In reality, others are hurting more, including Venezuela and others that do not have abundant reserves like Saudi.

Meanwhile, non-OPEC Russia continues to build on its record production with crude and gas condensate levels reaching about 10.8 MMbbl/d in December, as U.S. producers slow output.

The situation puts more pressure on producers in the U.S. where operators have slowed production at prolific shale plays that have tapped technology and new techniques, sending output to record levels earlier this year.

“We expect production from U.S. producers to plateau and drift off next year until prices come back. There is not much they can do besides make efficiency gains, manage their costs and manage their portfolio,” Paisie said. He suggested companies “don’t feed the oversupply” and show a yearning for a rebalanced market, which he admitted could be difficult considering the need to appease shareholders.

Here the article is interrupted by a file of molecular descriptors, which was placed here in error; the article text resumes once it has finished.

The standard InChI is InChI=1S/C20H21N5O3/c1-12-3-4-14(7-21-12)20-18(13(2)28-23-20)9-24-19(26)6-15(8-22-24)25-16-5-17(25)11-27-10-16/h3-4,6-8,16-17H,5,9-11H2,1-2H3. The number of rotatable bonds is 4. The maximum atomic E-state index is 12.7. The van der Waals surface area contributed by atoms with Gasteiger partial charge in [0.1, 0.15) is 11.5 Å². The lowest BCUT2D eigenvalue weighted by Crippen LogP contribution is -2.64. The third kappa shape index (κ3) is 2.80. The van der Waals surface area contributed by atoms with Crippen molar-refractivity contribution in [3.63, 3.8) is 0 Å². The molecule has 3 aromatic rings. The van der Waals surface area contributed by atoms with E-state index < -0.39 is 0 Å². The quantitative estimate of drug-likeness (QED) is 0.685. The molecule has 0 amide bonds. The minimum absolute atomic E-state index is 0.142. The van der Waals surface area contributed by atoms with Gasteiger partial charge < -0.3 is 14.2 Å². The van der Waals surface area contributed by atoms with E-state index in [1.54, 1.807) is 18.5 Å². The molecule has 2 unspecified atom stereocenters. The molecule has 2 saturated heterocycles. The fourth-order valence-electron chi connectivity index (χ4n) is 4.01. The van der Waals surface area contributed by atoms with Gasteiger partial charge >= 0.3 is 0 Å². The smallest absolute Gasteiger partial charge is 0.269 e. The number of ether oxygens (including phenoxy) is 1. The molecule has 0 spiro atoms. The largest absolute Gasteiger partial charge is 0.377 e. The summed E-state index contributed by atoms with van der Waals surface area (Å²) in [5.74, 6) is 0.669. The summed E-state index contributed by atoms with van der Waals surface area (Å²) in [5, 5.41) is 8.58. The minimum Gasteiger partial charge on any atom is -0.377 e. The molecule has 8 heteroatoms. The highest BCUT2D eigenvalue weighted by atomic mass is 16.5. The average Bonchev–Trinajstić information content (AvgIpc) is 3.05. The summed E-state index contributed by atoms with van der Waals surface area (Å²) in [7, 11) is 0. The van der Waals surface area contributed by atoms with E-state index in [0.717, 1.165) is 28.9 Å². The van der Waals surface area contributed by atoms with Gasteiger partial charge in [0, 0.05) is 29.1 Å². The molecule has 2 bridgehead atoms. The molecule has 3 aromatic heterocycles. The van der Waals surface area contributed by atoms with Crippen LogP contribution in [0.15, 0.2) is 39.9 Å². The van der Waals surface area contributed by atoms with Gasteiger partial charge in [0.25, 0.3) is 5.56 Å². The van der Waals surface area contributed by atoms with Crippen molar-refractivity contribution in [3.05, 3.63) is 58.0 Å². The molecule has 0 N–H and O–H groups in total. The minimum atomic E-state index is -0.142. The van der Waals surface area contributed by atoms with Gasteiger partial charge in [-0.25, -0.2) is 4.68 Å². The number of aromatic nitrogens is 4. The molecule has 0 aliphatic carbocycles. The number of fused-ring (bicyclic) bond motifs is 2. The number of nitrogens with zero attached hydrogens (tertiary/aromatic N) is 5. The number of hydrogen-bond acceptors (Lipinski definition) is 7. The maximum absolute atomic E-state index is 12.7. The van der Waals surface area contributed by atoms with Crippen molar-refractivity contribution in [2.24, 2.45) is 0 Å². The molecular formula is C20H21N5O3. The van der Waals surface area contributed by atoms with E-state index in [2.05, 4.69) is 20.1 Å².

But the gap between supply and demand is not that great, he noted. “You need somewhere around 750,000 to 1 million barrels cut out of 95 million barrels. It’s not a huge amount of oversupply, but it is still oversupply and we have huge inventory builds.”

Non-OPEC volumes have dropped by nearly 2 MMbbl, Kachikwu pointed out, so “somehow just sitting and watching does have its yields,” he said, later adding that as OPEC grows it must look at cooperation, collaboration and cost efficiency to influence pricing. Indonesia is rejoining the organization, bringing barrels with it.

But at this time, “we felt comfortable that we just need to wait and watch,” Kachikwu said.

OPEC leaders also voiced an uncertainty about the impact of Iran’s return to the oil market.

The country, which has been shackled due to illicit nuclear activity, is set to return after sanctions are lifted. But it is unknown exactly when that will happen. When it does, OPEC will accommodate Iran “one way or the other,” El-Badri said.

Velda Addison can be reached at vaddison@hartenergy.com.